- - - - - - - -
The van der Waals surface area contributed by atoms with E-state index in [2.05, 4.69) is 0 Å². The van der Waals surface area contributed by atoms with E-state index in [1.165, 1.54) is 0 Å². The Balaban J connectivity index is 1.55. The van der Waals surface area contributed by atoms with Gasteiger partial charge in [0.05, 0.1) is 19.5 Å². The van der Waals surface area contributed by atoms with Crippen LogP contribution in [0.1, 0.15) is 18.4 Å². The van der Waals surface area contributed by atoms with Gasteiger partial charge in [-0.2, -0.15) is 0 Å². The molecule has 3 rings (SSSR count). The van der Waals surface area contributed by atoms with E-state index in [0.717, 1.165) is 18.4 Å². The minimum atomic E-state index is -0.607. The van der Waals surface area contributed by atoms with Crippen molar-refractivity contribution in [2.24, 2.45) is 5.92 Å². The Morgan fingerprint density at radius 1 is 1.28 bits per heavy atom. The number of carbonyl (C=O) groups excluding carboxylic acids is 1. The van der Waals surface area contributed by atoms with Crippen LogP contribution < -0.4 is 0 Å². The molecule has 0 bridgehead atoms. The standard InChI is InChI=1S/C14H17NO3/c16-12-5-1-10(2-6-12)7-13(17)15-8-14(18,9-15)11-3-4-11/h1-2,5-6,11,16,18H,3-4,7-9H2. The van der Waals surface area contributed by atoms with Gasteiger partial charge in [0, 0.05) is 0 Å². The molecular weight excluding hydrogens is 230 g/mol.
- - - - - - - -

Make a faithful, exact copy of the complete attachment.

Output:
The van der Waals surface area contributed by atoms with E-state index in [2.05, 4.69) is 0 Å². The van der Waals surface area contributed by atoms with E-state index in [1.165, 1.54) is 0 Å². The Balaban J connectivity index is 1.55. The van der Waals surface area contributed by atoms with Gasteiger partial charge in [0.05, 0.1) is 19.5 Å². The van der Waals surface area contributed by atoms with Crippen LogP contribution in [0.1, 0.15) is 18.4 Å². The van der Waals surface area contributed by atoms with Gasteiger partial charge in [-0.2, -0.15) is 0 Å². The molecule has 3 rings (SSSR count). The van der Waals surface area contributed by atoms with E-state index in [0.717, 1.165) is 18.4 Å². The minimum atomic E-state index is -0.607. The van der Waals surface area contributed by atoms with Crippen molar-refractivity contribution in [2.24, 2.45) is 5.92 Å². The Morgan fingerprint density at radius 1 is 1.28 bits per heavy atom. The number of carbonyl (C=O) groups excluding carboxylic acids is 1. The van der Waals surface area contributed by atoms with Crippen LogP contribution < -0.4 is 0 Å². The molecule has 0 bridgehead atoms. The standard InChI is InChI=1S/C14H17NO3/c16-12-5-1-10(2-6-12)7-13(17)15-8-14(18,9-15)11-3-4-11/h1-2,5-6,11,16,18H,3-4,7-9H2. The van der Waals surface area contributed by atoms with Gasteiger partial charge in [0, 0.05) is 0 Å². The molecular weight excluding hydrogens is 230 g/mol.